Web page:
Except that, at my school, there are no other options available. You either stay in a general education class for most of the day, or the school has to pay to send you to a therapeutic day school in another district. Which they generally try to avoid. Needless to say, there are many kids at the school who are in general ed and just not being successful. They need something more. Some of them would have an assistant teacher with them in their gen ed class... sort of like how I used to be with Tizzy. But if a kid started having a meltdown, I was called to come and try to calm them down. Either that, or someone would bring them to my room and toss them in. When this happened, all of the kids who I was teaching reading, writing and math to were sent back to class. It could be the middle of a lesson, but I had to drop everything and deal with the kids with behavior/emotional disorders. I wouldn't have minded, except that it was happening every day, even multiple times per day. I had two jobs to do... teach the academic groups, and manage the kids with EBDs, and I couldn't do my best for either one of them.

One time I even had to have a substitute teach my groups for a week, because the special ed director wanted me to be 1:1 for a child who was, at that point, having 24/7 meltdowns in her gen ed class. She was not being successful there, so the only other choice was to have her with me all day, which meant I couldn't teach any other kids, and she couldn't be around any peers. So... yeah. I thought that was ridiculous. That student moved away, and life went sort of back to normal.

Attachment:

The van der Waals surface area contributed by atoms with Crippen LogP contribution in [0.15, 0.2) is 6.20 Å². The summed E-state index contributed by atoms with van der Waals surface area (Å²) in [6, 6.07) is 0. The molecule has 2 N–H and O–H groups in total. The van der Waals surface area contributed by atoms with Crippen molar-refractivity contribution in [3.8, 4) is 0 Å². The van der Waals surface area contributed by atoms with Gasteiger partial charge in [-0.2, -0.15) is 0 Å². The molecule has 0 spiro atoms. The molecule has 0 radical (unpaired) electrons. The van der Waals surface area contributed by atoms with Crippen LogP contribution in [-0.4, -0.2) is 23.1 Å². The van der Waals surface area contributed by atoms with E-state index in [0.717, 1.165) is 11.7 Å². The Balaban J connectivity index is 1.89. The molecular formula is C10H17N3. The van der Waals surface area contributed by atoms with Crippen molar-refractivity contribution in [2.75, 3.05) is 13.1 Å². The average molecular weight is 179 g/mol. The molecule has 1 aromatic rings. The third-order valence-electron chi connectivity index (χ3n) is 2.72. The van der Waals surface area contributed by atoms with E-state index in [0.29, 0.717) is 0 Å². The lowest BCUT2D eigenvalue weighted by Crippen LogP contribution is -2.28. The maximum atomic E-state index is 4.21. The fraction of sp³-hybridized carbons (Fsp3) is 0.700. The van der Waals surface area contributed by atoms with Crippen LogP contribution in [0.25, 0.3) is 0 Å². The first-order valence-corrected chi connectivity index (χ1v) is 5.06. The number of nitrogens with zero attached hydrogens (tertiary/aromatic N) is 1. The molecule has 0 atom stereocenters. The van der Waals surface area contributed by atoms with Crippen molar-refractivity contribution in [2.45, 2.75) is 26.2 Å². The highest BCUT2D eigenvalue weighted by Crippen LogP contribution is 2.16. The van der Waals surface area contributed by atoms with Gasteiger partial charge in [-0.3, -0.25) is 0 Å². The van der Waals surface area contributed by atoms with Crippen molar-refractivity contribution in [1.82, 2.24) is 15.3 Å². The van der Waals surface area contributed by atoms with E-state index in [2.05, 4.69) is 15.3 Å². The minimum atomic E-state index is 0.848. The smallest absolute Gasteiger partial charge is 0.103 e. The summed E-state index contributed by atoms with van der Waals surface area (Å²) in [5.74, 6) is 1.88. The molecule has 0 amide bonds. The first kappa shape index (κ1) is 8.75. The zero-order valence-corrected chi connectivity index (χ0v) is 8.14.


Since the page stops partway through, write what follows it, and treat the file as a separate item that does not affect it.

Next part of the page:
Another note... we were always supposed to get a half hour lunch and a half hour of "planning time" each day, with no students. Because my students' needs were always ongoing, I very rarely got that half hour of planning time or lunch. More often than not, I'd be just about to take a bite of my lunch, and I'd be called down to deal with some student who was melting down somewhere in the building. I talked to the special ed director about it, and she said I should just ask another teacher to give me a break IF I FELT LIKE I NEEDED ONE. Except there was never anyone available unless THEY were on THEIR lunch or planning time! I couldn't ask them to give up their lunch or planning time to give me a break! I talked about it with the principal, and he told me to talk about it with the special ed director. I talked about it with the HR people, and they told me to talk about it with the special ed director. I talked about it with the union, they called the special ed director and told her I needed to have breaks, and the special ed director came and told me again to just ask people on my team to give me a break IF I FELT LIKE I NEEDED ONE.